Australia's driest ever spring has created severe shortages of water for farmers in New South Wales. This in turn is pushing up prices of staple foods such as bread, with many fearing inflationary effects.
After the drought came the fire. After the fire the floods. While the short-term impact on Australia's economy is expected to be limited, the nation's record 28 years without recession could be under threat.
Analysts have downgraded forecasts for economic growth in 2019, with economists asked by Reuters forecasting the country's A$2 trillion ($1.4 trillion, €1.27 trillion) annual GDP to expand 1.8% in 2019, down from predictions of 1.9% in the previous poll and 2.7% last year.
Water is the key
Eastern Australia in particular has seen production of commodities hit, with companies scrapping for water, which in turn has fed into international markets for agricultural products. Australia's wheat exports, for example, will fall to 8.4 million tons this year, the US Department of Agriculture estimated in a December report, down 10% and its lowest since 2007-2008.
Australia is responsible for about 5% of global wheat exports and lower shipments will in turn also affect global supplies. Benchmark wheat futures in Chicago were at $5.50 per bushel in mid-December, a 16-month high, and prices are still 20% above levels in September. If buyer countries raise prices for supplies to milling companies, they in turn may hike flour prices and that is where inflationary fears lurk. Meanwhile, reduced exports of wool, wheat and sugar have also pushed up prices in recent months.
The drought has also hit lamb prices, with the latest official Consumer Price Index figures for the final quarter of 2019 showing prices up an annual rate of 14.3%, a level more than eight times the overall inflation rate of 1.7%, the Australian Bureau of Statistics said.
Droughts generally lead to grocery bills rising at double the rate of inflation, Richard Heath, executive director of agriculture research firm Australian Farm Institute, has said. National Farmers' Federation (NFF) CEO Tony Mahar, said winter crops such as wheat, barley, oats and canola — essential for bread, biscuits and cooking oil — have been hard hit.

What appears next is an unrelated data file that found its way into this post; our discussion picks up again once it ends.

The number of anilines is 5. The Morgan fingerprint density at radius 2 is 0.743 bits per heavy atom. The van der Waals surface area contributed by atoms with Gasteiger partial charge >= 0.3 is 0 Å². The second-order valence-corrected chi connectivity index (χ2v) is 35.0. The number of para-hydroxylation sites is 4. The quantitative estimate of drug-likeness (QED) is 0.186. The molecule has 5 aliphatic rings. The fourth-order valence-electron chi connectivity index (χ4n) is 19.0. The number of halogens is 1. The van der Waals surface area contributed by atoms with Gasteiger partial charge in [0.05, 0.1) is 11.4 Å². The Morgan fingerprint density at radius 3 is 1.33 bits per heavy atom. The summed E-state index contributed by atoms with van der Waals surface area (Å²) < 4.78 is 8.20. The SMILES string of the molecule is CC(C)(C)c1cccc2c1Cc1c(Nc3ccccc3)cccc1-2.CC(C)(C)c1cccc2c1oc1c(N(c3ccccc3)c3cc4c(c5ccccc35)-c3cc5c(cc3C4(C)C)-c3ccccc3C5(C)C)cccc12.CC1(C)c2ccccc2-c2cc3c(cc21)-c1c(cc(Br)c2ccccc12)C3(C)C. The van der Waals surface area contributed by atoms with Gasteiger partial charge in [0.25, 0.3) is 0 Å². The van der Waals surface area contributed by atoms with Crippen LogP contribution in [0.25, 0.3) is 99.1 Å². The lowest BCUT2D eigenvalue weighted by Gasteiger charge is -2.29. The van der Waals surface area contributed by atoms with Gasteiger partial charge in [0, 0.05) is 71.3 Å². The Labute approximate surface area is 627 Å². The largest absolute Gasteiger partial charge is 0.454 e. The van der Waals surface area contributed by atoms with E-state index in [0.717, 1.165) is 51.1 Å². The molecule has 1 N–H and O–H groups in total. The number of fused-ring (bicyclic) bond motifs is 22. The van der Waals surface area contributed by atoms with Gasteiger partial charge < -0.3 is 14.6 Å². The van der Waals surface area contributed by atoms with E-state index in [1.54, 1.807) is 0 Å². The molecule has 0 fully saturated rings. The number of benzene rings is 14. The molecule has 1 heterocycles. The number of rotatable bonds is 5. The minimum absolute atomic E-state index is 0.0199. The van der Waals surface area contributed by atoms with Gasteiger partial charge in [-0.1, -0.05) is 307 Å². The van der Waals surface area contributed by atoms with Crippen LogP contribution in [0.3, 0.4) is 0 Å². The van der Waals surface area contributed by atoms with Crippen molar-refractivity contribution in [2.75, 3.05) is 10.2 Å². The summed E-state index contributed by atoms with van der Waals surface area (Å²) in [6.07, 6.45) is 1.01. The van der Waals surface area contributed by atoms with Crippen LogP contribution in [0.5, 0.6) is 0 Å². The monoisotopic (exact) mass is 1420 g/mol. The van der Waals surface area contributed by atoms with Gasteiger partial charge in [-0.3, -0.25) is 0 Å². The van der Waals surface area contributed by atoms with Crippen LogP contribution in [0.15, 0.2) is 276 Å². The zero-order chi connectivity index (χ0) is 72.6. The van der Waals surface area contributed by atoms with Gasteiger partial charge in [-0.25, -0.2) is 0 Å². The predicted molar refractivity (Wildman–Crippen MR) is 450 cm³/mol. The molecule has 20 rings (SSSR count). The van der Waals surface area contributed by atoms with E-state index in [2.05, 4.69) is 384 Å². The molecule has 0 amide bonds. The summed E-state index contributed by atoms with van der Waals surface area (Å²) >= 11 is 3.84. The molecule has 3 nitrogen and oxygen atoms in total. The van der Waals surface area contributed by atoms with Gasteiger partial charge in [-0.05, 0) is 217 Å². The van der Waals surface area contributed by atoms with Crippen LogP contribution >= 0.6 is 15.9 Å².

"We have seen before that these extreme events can have a big impact on food prices," said Michael Blythe, chief economist at Commonwealth Bank of Australia.
The Australian Bureau of Agricultural and Resource Economics and Sciences expects the value of the country's farm products exports to fall 8% on the year for fiscal 2019. Wool production is expected to fall to 272,000 tons for the current season through June 2020, nonprofit research organization Australian Wool Innovation said last month, lowering its forecast by 5%. The latest number would be 9% below the previous season's output.
Long-term effects unknown
"The impact of the bushfires across Australia on human life, property and communities has been severe," a spokesperson from Australia's Department of Agriculture told DW. Adding that there are as yet no estimates of the economic impact. "Assessment is underway and fires are still burning in some areas," the spokesperson said.
The National Bushfire Recovery Agency's initial A$2 billion recovery fund is designed to ensure families, farmers and business owners hit by the bushfires get the support they need as they recover, the spokesperson said. The government has also announced an initial investment of A$50 million to support immediate work to protect wildlife and longer-term protection and restoration efforts.
"While Australian farmers in impacted areas have suffered significant stock, land and infrastructure losses, we are coming from a strong base and the Australian government is invested in ensuring all support is made available for a strong recovery. Australia is well placed to rebuild affected infrastructure using the most advanced technology and thinking. Trading partners can continue to have confidence in the quality and safety of Australian agriculture and food exports, which are underpinned by world class industry quality assurance and government certification arrangements," the spokesperson said.
"The negative impact of bushfires is more enduring than other disasters like floods," said Michael Blythe, chief economist at CBA. "The impact is accentuated by the extreme drought conditions weighing on much of the landscape and particularly the agricultural sector."